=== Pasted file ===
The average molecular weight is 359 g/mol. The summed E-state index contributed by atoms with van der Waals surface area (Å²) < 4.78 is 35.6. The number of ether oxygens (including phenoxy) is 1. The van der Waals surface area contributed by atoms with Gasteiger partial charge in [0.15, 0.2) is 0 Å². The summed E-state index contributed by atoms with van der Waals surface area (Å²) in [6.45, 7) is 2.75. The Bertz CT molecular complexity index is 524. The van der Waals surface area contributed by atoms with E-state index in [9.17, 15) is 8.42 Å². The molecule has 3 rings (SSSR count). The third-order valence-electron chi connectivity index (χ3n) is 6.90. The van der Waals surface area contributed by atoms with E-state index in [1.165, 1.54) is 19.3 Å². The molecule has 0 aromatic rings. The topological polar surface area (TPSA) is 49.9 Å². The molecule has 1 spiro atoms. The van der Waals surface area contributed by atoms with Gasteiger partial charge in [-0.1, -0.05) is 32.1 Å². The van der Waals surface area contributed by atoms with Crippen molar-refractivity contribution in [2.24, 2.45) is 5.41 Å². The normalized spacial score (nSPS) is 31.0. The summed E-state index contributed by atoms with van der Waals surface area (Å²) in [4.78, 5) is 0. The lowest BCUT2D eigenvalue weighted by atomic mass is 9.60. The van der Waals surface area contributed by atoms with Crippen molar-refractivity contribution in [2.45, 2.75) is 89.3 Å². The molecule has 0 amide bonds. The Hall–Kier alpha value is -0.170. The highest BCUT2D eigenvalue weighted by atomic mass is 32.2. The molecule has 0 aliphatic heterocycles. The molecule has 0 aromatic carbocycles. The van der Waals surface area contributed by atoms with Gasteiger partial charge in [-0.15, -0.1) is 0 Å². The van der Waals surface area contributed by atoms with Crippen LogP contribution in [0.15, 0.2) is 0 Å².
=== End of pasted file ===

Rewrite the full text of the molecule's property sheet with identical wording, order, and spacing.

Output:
The average molecular weight is 359 g/mol. The summed E-state index contributed by atoms with van der Waals surface area (Å²) < 4.78 is 35.6. The number of ether oxygens (including phenoxy) is 1. The van der Waals surface area contributed by atoms with Gasteiger partial charge in [0.15, 0.2) is 0 Å². The summed E-state index contributed by atoms with van der Waals surface area (Å²) in [6.45, 7) is 2.75. The Bertz CT molecular complexity index is 524. The van der Waals surface area contributed by atoms with E-state index in [9.17, 15) is 8.42 Å². The molecule has 3 rings (SSSR count). The third-order valence-electron chi connectivity index (χ3n) is 6.90. The van der Waals surface area contributed by atoms with E-state index in [1.165, 1.54) is 19.3 Å². The molecule has 0 aromatic rings. The topological polar surface area (TPSA) is 49.9 Å². The molecule has 1 spiro atoms. The van der Waals surface area contributed by atoms with Gasteiger partial charge in [-0.1, -0.05) is 32.1 Å². The van der Waals surface area contributed by atoms with Crippen molar-refractivity contribution in [2.24, 2.45) is 5.41 Å². The normalized spacial score (nSPS) is 31.0. The summed E-state index contributed by atoms with van der Waals surface area (Å²) in [4.78, 5) is 0. The lowest BCUT2D eigenvalue weighted by atomic mass is 9.60. The van der Waals surface area contributed by atoms with Crippen molar-refractivity contribution in [2.45, 2.75) is 89.3 Å². The molecule has 0 amide bonds. The Hall–Kier alpha value is -0.170. The highest BCUT2D eigenvalue weighted by atomic mass is 32.2. The molecule has 0 aliphatic heterocycles. The molecule has 0 aromatic carbocycles. The van der Waals surface area contributed by atoms with Gasteiger partial charge in [-0.15, -0.1) is 0 Å². The van der Waals surface area contributed by atoms with Crippen LogP contribution in [0.15, 0.2) is 0 Å².